Are You the Good Girl? Jessica Clare’s THE WRONG BILLIONAIRE’S BED




The Billionaire Boys Club is a secret society of six men who have vowed success—at any cost. Not all of them are old money, but all of them are incredibly wealthy. They’re just not always as successful when it comes to love…

Audrey Petty’s always been the responsible one. The good twin.  Successful, dependable, and trustworthy—that’s Audrey. She’d be the perfect girlfriend for her childhood crush, billionaire Cade Archer…except that she’s pretty sure she’s not even on his radar. But when fate (and her chaotic twin) come together, Audrey finds out that she’ll be spending the next month with Cade at his remote cabin retreat. It’s a dream come true…

Until she meets her worst nightmare.

Billionaire playboy Reese Durham is used to seducing women to get what he wants. But when stiff, too-proper Audrey bursts into the private mountain lodge and scares his companion out the door, it’s time for a little revenge. It’s clear that Audrey’s in love with his buddy, Cade…and it’s clear to Reese that blackmailing Audrey with this information can get her to agree to just about anything. Like furtive kisses in the dark, or a secret rendezvous in the woods. Audrey may think she knows what she wants, but Reese is determined to show her what she needs.

And as Reese discovers the volatile minx behind the buttoned-up exterior, he starts to think maybe she’s just what he needs, too.

Billionaire Boys Club 3
by Jessica Clare
Berkley Intermix Published October 15th 2013
E-Book 258 pages
E-galley received from publisher for review. No remuneration was exchanged and, except as noted, all opinions presented herein are my own.


Imytake enjoyed this story even though it was utterly predictable in it’s outcome and only had a couple of surprises.  Well, after the prologue there are a couple of surprises in how the twins, Audrey and Daphne grow up.  But, when we find out Audrey is a buttoned-up but curvy, efficient but nervous, personal assistant it’s not a big surprise.  That she lets her sister walk all over her is no surprise either.The hook-ups with that “wrong billionaire” are fairly scorching, although the turnaround from immense dislike to driving to distraction is kind of inexplicable and elicited  a few “Oh Geez” and “Yeah, right, that is just how it would happen” comments from me, some of them outloud.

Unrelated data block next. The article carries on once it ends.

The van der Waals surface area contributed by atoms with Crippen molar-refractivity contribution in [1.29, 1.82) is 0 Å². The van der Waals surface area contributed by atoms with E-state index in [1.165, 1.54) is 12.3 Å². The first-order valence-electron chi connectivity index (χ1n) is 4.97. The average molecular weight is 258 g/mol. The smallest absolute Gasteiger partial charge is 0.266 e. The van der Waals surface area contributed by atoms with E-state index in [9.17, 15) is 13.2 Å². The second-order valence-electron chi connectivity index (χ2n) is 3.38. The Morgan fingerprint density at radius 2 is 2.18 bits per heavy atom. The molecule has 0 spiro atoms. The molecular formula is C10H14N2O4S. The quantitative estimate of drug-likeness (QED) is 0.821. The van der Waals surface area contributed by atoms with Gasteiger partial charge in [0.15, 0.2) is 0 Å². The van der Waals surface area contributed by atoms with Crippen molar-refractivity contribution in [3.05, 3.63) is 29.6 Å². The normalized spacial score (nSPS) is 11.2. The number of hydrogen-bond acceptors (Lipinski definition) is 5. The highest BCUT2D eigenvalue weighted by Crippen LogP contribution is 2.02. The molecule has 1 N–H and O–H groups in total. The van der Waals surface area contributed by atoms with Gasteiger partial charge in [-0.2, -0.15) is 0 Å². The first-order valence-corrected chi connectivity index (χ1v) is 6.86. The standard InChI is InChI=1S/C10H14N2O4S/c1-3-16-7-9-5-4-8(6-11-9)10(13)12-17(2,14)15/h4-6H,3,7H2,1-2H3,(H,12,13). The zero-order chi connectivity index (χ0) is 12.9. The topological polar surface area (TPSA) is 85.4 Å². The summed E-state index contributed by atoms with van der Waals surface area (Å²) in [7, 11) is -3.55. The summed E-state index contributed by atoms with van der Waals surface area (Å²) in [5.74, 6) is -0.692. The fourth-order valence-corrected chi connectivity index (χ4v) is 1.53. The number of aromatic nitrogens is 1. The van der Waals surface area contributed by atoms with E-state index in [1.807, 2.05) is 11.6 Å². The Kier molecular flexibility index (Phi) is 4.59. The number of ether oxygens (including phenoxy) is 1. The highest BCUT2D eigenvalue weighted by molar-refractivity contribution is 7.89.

And it was hard to align the good girl with a bit of a manipulative streak with the mother hen she is sometimes.  The other sister does stay in character quite perfectly. But the hook ups are inventive and take place in some unusual locations.

Audrey’s nervousness in waiting for some of the events to transpire is charming and the description helped it seem realistic to me.This is the good girl/bad girl part: Audrey is always the good twin but her short temper and impulsive anger make her the bitchy sister sometimes. She’s no saint.

Daphne, the bad sister, is pretty much self-serving  and entirely driven by impulse. Even when she tries to be nice she screws up. But it is interesting to have a somewhat more complex character drawn in Audrey. How about you — are you a good girl with “bad” thoughts?

This is the third book in the series, but it could stand alone with just a few more words about the twins’ sister Gretchen, and Audrey’s boss.   And the billionaire part also didn’t align with the belongings or behaviors of the guys.  If they are Billionaires (not just lowly millionaires) and are absorbed in that enough to have a secret club, they aren’t just going to have a three bedroom lake house without staff. Nor could they leave their CEO jobs at the drop of a hat to spend a month away helping a friend.

It’s basically a quick read about a true fantasy situation (“I’ll meet a billionaire and we’ll live happily ever after”). While Point A to Point B is pretty obvious the route is filled with interesting stops on the way.  I also enjoyed the tough love parts as there is an addiction involved.  I thought it was a good thing to put in.

The ending, which I cannot spoil,  has a feature I am seeing an awful lot these days and I wonder if it based on the age and supposed yearnings of the target audience or some societal pressure on publishers.   I can recommend it as a quick, easy and sexy read with a serious side.



Penguin/Berkley (Book Page at Penguin)

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